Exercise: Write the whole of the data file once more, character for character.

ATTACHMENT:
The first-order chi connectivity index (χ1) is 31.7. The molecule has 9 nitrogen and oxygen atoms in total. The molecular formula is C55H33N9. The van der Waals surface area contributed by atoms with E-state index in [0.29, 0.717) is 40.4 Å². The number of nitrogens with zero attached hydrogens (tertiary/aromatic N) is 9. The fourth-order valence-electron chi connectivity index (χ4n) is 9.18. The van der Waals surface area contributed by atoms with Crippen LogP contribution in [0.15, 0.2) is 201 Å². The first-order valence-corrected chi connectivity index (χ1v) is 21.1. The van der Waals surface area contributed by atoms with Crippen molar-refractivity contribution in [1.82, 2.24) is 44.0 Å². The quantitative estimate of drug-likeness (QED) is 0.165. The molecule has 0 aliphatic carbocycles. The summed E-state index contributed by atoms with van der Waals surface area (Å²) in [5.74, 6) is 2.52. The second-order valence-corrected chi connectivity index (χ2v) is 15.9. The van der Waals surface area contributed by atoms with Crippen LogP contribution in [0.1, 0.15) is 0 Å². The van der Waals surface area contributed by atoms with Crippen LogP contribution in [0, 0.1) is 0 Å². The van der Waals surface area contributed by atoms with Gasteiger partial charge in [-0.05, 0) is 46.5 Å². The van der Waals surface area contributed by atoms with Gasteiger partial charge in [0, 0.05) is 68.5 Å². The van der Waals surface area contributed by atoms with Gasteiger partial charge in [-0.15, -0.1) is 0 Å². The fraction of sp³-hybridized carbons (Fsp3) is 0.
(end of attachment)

The first-order chi connectivity index (χ1) is 31.7. The molecule has 9 nitrogen and oxygen atoms in total. The molecular formula is C55H33N9. The van der Waals surface area contributed by atoms with E-state index in [0.29, 0.717) is 40.4 Å². The number of nitrogens with zero attached hydrogens (tertiary/aromatic N) is 9. The fourth-order valence-electron chi connectivity index (χ4n) is 9.18. The van der Waals surface area contributed by atoms with Crippen LogP contribution in [0.15, 0.2) is 201 Å². The first-order valence-corrected chi connectivity index (χ1v) is 21.1. The van der Waals surface area contributed by atoms with Crippen molar-refractivity contribution in [1.82, 2.24) is 44.0 Å². The quantitative estimate of drug-likeness (QED) is 0.165. The molecule has 0 aliphatic carbocycles. The summed E-state index contributed by atoms with van der Waals surface area (Å²) in [5.74, 6) is 2.52. The second-order valence-corrected chi connectivity index (χ2v) is 15.9. The van der Waals surface area contributed by atoms with Crippen LogP contribution in [0.1, 0.15) is 0 Å². The van der Waals surface area contributed by atoms with Crippen LogP contribution in [0, 0.1) is 0 Å². The van der Waals surface area contributed by atoms with Gasteiger partial charge in [-0.05, 0) is 46.5 Å². The van der Waals surface area contributed by atoms with Gasteiger partial charge in [0, 0.05) is 68.5 Å². The van der Waals surface area contributed by atoms with Gasteiger partial charge in [-0.15, -0.1) is 0 Å². The fraction of sp³-hybridized carbons (Fsp3) is 0.